I spent two years in a graduate program studying writing, which meant I spent even more time reading—everything from 500-page novels to cereal boxes to soft drink ad campaigns. I began to recognize when I started to skim and what kept me hooked. One of my goals as Journey's content director is to make sure readers—no matter what the topic or platform—stay hooked. And that's most often done well with far fewer words.
Brevity takes time. And a ruthless pursuit of the essence of the thing you're trying to say. Berkley professor Tania Lombrozo (1) talks about the academic journals in her field requiring tweet-like highlights along with submissions. Last year journalist Peter Roy Clark wrote How to Write Short because "in the digital age, short writing is king. We need more good short writing — the kind that makes us stop, read, and think — in an accelerating world. A time-starved culture bloated with information hungers for the lean, clean, simple, and direct. Such is our appetite for short writing that not only do our long stories seem too long, but our short stories feel too long as well." (2)
But trendiness isn't the sole reason you should consider brevity. After all, Shakespeare penned "brevity is the soul of wit" in Hamlet years ago.
There's a case for brevity in our written communication simply because it makes us clearer, stronger and more poignant. It forces us to know what we want to say. And it honors our readers' time.
Here's how I approach brevity in my work:
1. I don't start with it. Sometimes you have to get it all out before you can see what's most important about what you're trying to communicate, where the heart of the idea is. So even if brevity is your end goal, let yourself use lots of words at first.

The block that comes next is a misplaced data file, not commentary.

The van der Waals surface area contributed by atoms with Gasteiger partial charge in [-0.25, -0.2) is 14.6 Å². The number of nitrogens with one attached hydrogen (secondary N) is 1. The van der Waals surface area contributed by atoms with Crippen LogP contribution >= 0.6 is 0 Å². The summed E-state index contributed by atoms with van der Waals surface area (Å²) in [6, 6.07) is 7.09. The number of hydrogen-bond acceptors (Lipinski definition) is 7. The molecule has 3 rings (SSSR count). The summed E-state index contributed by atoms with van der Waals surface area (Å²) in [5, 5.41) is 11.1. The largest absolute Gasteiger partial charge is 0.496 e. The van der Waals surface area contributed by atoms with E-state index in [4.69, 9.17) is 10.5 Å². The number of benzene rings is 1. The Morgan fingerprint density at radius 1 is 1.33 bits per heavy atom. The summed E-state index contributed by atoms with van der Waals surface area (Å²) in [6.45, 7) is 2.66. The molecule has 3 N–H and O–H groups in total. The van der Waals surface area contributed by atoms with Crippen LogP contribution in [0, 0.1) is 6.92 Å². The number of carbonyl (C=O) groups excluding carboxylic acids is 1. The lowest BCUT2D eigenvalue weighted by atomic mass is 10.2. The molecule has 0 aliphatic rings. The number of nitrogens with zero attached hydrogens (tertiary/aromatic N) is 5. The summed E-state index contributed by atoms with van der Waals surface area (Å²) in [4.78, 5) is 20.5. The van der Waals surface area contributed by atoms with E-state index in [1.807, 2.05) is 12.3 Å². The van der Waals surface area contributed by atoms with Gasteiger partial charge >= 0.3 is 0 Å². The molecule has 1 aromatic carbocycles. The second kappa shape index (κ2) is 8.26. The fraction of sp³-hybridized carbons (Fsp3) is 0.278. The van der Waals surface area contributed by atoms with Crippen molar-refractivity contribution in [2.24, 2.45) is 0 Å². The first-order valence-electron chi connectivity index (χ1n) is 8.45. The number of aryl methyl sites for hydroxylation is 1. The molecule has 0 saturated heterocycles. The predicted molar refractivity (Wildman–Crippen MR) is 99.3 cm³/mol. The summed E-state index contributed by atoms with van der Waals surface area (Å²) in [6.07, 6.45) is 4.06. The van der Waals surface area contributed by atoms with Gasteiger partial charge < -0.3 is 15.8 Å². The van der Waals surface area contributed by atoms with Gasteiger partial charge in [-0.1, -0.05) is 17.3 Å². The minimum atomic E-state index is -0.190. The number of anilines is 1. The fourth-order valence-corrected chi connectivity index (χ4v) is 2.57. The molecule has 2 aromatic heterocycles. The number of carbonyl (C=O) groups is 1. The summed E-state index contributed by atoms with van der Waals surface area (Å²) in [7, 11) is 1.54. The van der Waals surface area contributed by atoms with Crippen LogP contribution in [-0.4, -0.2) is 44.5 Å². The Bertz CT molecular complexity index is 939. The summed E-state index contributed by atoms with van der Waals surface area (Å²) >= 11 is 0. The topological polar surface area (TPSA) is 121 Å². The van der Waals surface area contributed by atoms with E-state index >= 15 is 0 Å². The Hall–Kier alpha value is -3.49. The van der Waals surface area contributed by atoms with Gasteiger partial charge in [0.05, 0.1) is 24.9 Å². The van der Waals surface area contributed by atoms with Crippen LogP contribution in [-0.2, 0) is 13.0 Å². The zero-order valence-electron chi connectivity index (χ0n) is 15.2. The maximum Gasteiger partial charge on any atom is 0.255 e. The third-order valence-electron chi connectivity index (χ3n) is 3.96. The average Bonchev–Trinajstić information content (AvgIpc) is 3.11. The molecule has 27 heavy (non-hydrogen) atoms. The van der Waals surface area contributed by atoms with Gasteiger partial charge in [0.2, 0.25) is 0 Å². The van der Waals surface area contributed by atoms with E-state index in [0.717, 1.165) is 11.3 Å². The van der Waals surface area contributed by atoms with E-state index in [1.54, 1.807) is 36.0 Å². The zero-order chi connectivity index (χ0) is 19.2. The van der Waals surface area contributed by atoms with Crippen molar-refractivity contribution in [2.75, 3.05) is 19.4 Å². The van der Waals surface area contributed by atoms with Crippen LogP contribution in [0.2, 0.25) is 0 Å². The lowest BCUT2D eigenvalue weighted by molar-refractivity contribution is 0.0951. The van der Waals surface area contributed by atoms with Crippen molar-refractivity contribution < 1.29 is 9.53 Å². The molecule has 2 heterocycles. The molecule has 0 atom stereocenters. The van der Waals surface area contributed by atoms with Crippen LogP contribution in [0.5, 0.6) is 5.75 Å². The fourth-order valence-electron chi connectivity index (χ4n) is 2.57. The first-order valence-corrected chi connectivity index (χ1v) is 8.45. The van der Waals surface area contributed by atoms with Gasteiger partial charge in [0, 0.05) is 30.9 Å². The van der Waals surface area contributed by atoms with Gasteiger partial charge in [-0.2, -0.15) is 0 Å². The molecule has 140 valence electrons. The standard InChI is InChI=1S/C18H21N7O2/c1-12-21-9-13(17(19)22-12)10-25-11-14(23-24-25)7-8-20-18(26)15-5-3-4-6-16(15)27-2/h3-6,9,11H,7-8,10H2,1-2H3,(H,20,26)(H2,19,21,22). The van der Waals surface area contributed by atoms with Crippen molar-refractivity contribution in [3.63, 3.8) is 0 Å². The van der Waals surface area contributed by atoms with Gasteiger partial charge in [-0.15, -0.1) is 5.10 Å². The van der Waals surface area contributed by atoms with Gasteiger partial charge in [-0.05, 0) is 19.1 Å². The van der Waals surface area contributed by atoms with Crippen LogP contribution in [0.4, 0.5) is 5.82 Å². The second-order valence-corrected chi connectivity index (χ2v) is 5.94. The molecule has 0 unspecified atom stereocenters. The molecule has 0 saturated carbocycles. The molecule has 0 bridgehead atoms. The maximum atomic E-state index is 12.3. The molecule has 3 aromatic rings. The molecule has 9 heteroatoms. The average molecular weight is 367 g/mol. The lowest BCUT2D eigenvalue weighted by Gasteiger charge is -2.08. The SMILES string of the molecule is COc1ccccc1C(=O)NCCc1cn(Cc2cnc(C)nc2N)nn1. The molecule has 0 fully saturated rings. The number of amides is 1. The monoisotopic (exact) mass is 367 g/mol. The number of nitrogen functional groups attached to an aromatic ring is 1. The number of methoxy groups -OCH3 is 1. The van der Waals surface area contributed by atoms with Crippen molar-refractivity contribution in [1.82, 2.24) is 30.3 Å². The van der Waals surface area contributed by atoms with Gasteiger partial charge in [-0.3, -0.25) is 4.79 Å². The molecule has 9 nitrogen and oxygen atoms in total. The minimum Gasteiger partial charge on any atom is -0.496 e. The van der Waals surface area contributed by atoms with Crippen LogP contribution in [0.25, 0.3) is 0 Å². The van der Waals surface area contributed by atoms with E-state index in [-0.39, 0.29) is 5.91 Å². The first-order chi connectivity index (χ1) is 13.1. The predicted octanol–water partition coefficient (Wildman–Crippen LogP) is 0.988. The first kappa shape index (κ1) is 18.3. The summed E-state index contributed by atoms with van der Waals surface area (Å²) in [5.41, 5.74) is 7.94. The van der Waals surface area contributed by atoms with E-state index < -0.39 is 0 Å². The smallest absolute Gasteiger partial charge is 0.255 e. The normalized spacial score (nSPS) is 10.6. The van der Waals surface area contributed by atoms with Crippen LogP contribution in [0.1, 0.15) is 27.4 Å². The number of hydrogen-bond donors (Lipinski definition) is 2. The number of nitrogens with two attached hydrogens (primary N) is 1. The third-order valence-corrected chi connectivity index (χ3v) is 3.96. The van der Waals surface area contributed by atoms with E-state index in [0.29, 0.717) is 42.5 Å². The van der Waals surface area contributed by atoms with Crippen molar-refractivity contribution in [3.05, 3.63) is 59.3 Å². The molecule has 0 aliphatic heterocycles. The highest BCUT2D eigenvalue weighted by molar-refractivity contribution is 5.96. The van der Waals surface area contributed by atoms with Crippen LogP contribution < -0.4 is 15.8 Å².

2. I ask myself hard questions and make myself answer them. Like, is that sentence really needed or is it just fluff? Can I combine those two ideas?
3. Editors, god bless 'em. If you don't have any in your life, get some. These people love to tighten, tighten, tighten. Formally and informally, my colleagues read my assignments and help me narrow long-winded thoughts and ideas.
4. Make imaginary non-friends. I imagine someone who doesn't know me (or the client I may be writing for) stumbling across the message. Would they linger? Be curious? If not, it's back to the drawing board.
5. I'm willing to walk away from my darlings. Journey's design director Mike Ryan shared about this a little, but those verbal darlings, clever structures or end-of-sentence tricks that I think are so brilliant, sometimes have to be released.
"I would have written a shorter letter, but I did not have the time." That's Blaise Pascal writing in 1657 (3). This brevity thing may be our longest-running trend yet.